Sunday, 18 May 2008
Eats Stalks and Leaves
This is the bunch of beets I bought at the farmers' market yesterday. Beautiful isn't it? And a few months ago I'm ashamed to say I would probably have thrown two thirds of it - the leaves and stalks - away.
Now I know better. I roasted three of the beets for salads. I saved one which I shaved raw onto a pizza base smothered with soft goats cheese and topped with finely cut fennel (more about the virtues of wafer thin slicing to come . . .)
I cut off the beet leaves, washed them, tore them off their stems and wilted them in a pan with the water that was still clinging to the leaves, drained them and tossed them in a little oil and soy sauce. Fabulous. Even better than spinach. And the stalks are still sitting in the fridge waiting to be turned into . . . what? I'm not sure because they'll turn anything they come in contact with magenta pink. A stir fry? A soup? Probably the former.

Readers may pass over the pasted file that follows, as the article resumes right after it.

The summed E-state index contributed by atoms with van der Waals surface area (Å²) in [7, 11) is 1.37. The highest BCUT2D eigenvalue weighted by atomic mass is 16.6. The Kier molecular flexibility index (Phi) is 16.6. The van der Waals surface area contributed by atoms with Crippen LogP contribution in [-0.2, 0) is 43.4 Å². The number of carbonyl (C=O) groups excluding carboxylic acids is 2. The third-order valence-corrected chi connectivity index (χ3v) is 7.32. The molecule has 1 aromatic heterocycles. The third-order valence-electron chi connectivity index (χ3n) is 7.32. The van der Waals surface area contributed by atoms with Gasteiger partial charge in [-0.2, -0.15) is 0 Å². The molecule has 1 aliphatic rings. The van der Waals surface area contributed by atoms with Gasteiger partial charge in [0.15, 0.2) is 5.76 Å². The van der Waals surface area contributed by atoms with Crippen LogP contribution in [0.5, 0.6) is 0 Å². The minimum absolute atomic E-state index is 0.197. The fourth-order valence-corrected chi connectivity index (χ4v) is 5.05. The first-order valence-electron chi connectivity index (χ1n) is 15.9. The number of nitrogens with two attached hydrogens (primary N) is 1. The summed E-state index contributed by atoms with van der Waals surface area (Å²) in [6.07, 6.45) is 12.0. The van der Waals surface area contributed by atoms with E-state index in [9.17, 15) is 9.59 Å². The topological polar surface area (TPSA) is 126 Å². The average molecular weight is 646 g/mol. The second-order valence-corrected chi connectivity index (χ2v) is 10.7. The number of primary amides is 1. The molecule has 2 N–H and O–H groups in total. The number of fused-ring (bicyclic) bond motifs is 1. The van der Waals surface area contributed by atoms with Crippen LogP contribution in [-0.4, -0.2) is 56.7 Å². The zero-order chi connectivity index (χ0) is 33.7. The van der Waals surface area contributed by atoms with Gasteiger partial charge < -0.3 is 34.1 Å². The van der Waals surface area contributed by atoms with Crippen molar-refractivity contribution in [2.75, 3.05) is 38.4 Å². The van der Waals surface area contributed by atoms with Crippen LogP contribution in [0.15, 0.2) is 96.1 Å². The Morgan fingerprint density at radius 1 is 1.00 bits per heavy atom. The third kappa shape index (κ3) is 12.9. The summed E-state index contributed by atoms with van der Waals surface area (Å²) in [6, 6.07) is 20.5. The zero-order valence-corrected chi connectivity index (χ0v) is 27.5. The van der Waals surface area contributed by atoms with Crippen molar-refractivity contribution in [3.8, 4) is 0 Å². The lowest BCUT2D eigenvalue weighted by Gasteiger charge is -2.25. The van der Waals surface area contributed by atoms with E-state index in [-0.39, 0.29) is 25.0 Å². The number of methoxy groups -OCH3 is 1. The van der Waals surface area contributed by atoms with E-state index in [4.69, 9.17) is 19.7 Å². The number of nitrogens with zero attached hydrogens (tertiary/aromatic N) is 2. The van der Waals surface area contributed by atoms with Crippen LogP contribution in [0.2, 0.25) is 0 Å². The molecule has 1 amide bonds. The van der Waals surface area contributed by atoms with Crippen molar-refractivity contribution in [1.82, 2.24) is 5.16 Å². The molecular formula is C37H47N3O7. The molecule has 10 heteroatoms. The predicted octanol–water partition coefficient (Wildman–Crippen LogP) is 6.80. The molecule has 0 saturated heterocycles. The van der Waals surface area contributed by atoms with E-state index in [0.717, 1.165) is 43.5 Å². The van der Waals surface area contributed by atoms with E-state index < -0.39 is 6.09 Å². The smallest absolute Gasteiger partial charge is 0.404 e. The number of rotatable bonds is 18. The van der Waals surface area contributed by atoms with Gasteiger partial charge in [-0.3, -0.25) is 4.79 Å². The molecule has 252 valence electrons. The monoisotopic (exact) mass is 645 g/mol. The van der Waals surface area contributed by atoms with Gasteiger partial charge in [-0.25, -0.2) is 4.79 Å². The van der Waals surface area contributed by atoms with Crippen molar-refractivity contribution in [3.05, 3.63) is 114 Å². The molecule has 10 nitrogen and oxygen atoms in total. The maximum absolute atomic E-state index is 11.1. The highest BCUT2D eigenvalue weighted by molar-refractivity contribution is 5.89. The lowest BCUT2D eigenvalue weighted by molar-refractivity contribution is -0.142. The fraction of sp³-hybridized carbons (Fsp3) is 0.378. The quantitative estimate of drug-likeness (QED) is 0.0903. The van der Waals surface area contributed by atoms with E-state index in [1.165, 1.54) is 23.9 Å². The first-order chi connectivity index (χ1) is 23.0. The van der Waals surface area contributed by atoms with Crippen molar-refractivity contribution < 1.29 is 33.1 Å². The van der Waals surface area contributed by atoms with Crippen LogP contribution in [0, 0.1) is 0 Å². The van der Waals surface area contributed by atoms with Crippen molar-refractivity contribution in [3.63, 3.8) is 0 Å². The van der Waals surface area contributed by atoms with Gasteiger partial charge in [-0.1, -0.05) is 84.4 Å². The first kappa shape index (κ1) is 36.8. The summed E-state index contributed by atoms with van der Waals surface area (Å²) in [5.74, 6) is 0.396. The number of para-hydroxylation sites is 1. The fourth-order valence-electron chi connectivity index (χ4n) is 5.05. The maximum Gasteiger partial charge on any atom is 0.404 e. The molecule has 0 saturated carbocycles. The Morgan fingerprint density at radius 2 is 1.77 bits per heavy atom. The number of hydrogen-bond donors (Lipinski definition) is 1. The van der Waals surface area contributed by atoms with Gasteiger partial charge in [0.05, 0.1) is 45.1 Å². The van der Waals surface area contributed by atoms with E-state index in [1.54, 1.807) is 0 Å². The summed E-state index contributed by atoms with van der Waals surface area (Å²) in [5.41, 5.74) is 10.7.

I also made a gratin from the stems of the chard I bought on Friday which I couldn't quite bring myself to throw away. I had some recollection that's what the French do - use the leaves as a vegetable or in a paté and save the stalks for a gratin.
I chopped up an onion, softened it in a little oil and butter, chucked in a few thyme leaves, added the chopped chard and cooked it for 2 or 3 minutes. Then I stirred in a spoonful of flour, added about 150ml of milk, brought it to the boil and waited until the sauce thickened. Finally I stirred in a spoonful of crème fraiche (not strictly necessary but it was almost at its use-by date) and about 25g of grated Grana Padano, tipped the whole lot in an ovenproof dish, grated over some more cheese and flashed it under the grill. Again, it worked out really well. I took the remains down to the neighbours downstairs to stop us scoffing the lot.
It made me think how much we needlessly throw away. Parsley and coriander stalks, for instance can be used to flavour any recipe for which their leaves are a garnish. Spinach and watercress stalks can be sweated off along with their leaves for soup. Why chuck them? They taste great and once you've bought the basic ingredient they're free.